Friday, September 25, 2009

Why Size DOES Matter in Pain Research Trials

EBPM Logo Understanding Evidence-Based Pain Management (EBPM)

Published research literature in the pain management field is inundated with reports of clinical trials having both positive and negative outcomes that enroll too few subjects to yield valid results. This wrongly depicts the therapies under investigation and biases the base of evidence for guiding clinical practice. Two recently-published studies exemplify some of the problems with small trials.

Study of PIRFT for Lower Back Pain Aborted Prematurely
Investigators in Norway conducted a randomized, sham-procedure controlled trial to examine an interventional treatment for chronic low back pain due to intervertebral disc degeneration [Kvarstein et al. 2009]. The treatment involved insertion of a probe (called the discTRODE™) into the outer part of an affected disc, the annulus, and applying radiofrequency (RF) current to heat and expectedly heal the disrupted area. In general, the procedure is known as percutaneous intradiscal radiofrequency thermocoagulation (PIRFT).

Twenty eligible patients were randomized to either intra-annular PIRFT or a sham treatment, which followed identical procedures except no heat was applied via the probe. At 6 months, an interim analysis did not reveal any significant differences between active and sham treatments for the primary endpoint — change in pain intensity (on a 0–10 scale) — and the further inclusion of patients in the trial was discontinued. After 12 months, overall reductions in pain from baseline levels reached statistical significance; however, there were no differences between the two groups and 20% of patients in each group actually fared worse. Based on these results, the authors concluded that they would not recommend intra-annular PIRFT using the discTRODE probe.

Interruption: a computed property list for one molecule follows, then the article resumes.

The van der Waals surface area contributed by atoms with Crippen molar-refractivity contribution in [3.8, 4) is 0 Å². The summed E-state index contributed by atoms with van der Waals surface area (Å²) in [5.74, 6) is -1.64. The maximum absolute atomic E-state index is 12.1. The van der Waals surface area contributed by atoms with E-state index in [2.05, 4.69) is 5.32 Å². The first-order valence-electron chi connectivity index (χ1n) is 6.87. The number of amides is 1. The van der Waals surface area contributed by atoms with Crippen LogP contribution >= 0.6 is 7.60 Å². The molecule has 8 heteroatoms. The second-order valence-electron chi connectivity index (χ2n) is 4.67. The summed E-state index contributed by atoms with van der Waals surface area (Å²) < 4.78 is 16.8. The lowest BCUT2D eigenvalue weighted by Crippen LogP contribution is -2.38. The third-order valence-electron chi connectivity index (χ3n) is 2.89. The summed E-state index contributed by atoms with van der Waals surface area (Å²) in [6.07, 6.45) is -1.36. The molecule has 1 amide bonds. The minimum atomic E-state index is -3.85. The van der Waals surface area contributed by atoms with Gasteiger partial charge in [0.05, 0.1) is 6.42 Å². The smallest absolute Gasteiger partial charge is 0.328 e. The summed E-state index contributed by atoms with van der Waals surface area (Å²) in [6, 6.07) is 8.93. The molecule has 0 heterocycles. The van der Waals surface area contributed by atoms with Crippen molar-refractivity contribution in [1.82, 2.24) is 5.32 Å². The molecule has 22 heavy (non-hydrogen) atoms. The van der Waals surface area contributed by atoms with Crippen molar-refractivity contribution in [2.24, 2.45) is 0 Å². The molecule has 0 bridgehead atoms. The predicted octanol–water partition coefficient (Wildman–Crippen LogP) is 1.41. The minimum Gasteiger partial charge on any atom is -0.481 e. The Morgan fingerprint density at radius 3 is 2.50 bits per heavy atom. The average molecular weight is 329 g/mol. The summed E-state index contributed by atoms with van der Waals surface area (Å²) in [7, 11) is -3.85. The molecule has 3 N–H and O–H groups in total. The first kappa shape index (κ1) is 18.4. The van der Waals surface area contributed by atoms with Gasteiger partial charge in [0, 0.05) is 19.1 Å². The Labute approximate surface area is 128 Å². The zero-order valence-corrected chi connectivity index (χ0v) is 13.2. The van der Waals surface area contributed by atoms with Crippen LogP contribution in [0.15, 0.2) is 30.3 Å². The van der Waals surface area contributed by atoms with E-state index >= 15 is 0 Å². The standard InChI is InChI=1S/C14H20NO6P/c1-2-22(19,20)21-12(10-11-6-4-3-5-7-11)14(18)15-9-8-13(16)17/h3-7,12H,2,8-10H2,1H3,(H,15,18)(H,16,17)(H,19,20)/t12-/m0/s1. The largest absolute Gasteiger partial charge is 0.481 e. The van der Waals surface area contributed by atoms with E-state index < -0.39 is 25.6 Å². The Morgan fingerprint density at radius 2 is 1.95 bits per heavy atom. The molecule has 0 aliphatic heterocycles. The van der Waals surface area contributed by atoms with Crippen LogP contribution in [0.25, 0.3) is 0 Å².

There are some concerns about the size of this study that raise questions about its validity. For one thing, patient inclusion was extremely selective: only 74 patients were recruited for the study out of 700 referrals, and merely 20 were treated (10 in each group). Yet, the authors had determined in advance that they would need at least 25 subjects in each group to have an 80% probability of detecting a 2-point statistically significant (at p=0.05) improvement in pain scores. The 80% number is called “statistical power,” which researchers can calculate in advance, and it is the likelihood that a significant difference between groups will be found if such a difference does exist. Even with 80% power, there is a 20% chance that important differences will be overlooked. Since this study did not enroll sufficient numbers of patients there was no power to detect significant differences and we cannot conclude that the outcomes were reliable evidence of PIRFT failure.

In an editorial accompanying the study, van Kleef and Kessels [2009] suggest that stopping the study after the inclusion of only 20 patients was unacceptable. They observe that all outcomes did show positive trends for PIRFT, although these were not statistically significant with so few subjects. It is understandable that the researchers were reluctant to continue the study — which administered to half the patients an invasive sham treatment with inherent risks — when favorable results seemed doubtful. However, there might be ethical questions regarding involving patients receiving either active and sham treatments in a study that is underpowered to produce valid outcomes and therefore provides little of value for the pain management field on the subject.

TENS Trial for Neuropathic Pain Fails to Show Significant Benefits